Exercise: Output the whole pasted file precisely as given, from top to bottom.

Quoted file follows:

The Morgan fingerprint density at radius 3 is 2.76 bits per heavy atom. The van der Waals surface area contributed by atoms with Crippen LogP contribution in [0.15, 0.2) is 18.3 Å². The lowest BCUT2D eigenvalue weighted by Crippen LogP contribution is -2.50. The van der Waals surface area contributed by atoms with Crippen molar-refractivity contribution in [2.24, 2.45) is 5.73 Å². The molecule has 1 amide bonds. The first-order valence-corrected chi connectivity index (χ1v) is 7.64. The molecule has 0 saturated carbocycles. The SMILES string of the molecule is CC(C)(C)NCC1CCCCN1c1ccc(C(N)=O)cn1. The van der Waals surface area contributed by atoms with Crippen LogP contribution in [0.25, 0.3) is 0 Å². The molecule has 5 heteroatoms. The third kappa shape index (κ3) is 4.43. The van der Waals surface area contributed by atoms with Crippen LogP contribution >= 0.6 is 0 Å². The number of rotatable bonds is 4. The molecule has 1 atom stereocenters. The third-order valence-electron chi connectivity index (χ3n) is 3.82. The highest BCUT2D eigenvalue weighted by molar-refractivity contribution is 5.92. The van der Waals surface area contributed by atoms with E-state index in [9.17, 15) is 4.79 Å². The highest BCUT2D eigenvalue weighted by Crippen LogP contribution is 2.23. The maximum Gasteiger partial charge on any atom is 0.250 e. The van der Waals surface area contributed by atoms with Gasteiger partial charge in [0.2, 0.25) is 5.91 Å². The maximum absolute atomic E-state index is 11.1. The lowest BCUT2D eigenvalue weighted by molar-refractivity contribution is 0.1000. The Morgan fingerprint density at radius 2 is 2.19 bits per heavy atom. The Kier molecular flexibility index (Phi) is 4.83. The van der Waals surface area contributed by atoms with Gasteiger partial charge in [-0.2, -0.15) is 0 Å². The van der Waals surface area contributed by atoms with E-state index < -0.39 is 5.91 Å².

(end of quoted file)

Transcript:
The Morgan fingerprint density at radius 3 is 2.76 bits per heavy atom. The van der Waals surface area contributed by atoms with Crippen LogP contribution in [0.15, 0.2) is 18.3 Å². The lowest BCUT2D eigenvalue weighted by Crippen LogP contribution is -2.50. The van der Waals surface area contributed by atoms with Crippen molar-refractivity contribution in [2.24, 2.45) is 5.73 Å². The molecule has 1 amide bonds. The first-order valence-corrected chi connectivity index (χ1v) is 7.64. The molecule has 0 saturated carbocycles. The SMILES string of the molecule is CC(C)(C)NCC1CCCCN1c1ccc(C(N)=O)cn1. The van der Waals surface area contributed by atoms with Crippen LogP contribution in [0.25, 0.3) is 0 Å². The molecule has 5 heteroatoms. The third kappa shape index (κ3) is 4.43. The van der Waals surface area contributed by atoms with Crippen LogP contribution >= 0.6 is 0 Å². The number of rotatable bonds is 4. The molecule has 1 atom stereocenters. The third-order valence-electron chi connectivity index (χ3n) is 3.82. The highest BCUT2D eigenvalue weighted by molar-refractivity contribution is 5.92. The van der Waals surface area contributed by atoms with E-state index in [9.17, 15) is 4.79 Å². The highest BCUT2D eigenvalue weighted by Crippen LogP contribution is 2.23. The maximum Gasteiger partial charge on any atom is 0.250 e. The van der Waals surface area contributed by atoms with Gasteiger partial charge in [0.2, 0.25) is 5.91 Å². The maximum absolute atomic E-state index is 11.1. The lowest BCUT2D eigenvalue weighted by molar-refractivity contribution is 0.1000. The Morgan fingerprint density at radius 2 is 2.19 bits per heavy atom. The Kier molecular flexibility index (Phi) is 4.83. The van der Waals surface area contributed by atoms with Gasteiger partial charge in [-0.2, -0.15) is 0 Å². The van der Waals surface area contributed by atoms with E-state index < -0.39 is 5.91 Å².